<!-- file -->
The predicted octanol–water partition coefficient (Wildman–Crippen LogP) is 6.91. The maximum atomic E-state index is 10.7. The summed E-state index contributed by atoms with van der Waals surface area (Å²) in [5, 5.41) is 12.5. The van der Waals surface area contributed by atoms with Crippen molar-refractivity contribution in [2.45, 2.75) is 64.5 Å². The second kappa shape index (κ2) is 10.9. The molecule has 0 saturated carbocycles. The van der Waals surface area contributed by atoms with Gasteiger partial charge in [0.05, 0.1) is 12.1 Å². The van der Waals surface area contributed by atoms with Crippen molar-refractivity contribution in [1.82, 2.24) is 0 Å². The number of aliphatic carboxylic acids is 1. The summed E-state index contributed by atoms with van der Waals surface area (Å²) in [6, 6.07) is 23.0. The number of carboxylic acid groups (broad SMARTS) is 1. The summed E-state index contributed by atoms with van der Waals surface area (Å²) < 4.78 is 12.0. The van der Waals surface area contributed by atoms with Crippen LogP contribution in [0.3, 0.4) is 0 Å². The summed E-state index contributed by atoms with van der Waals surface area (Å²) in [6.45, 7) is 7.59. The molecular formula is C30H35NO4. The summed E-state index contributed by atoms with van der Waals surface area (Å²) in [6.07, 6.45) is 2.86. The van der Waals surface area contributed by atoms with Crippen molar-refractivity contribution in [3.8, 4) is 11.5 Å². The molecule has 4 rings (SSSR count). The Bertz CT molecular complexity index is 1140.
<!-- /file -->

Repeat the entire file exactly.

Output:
The predicted octanol–water partition coefficient (Wildman–Crippen LogP) is 6.91. The maximum atomic E-state index is 10.7. The summed E-state index contributed by atoms with van der Waals surface area (Å²) in [5, 5.41) is 12.5. The van der Waals surface area contributed by atoms with Crippen molar-refractivity contribution in [2.45, 2.75) is 64.5 Å². The second kappa shape index (κ2) is 10.9. The molecule has 0 saturated carbocycles. The van der Waals surface area contributed by atoms with Gasteiger partial charge in [0.05, 0.1) is 12.1 Å². The van der Waals surface area contributed by atoms with Crippen molar-refractivity contribution in [1.82, 2.24) is 0 Å². The number of aliphatic carboxylic acids is 1. The summed E-state index contributed by atoms with van der Waals surface area (Å²) in [6, 6.07) is 23.0. The number of carboxylic acid groups (broad SMARTS) is 1. The summed E-state index contributed by atoms with van der Waals surface area (Å²) < 4.78 is 12.0. The van der Waals surface area contributed by atoms with Crippen LogP contribution in [0.3, 0.4) is 0 Å². The summed E-state index contributed by atoms with van der Waals surface area (Å²) in [6.45, 7) is 7.59. The molecular formula is C30H35NO4. The summed E-state index contributed by atoms with van der Waals surface area (Å²) in [6.07, 6.45) is 2.86. The van der Waals surface area contributed by atoms with Crippen molar-refractivity contribution in [3.8, 4) is 11.5 Å². The molecule has 4 rings (SSSR count). The Bertz CT molecular complexity index is 1140.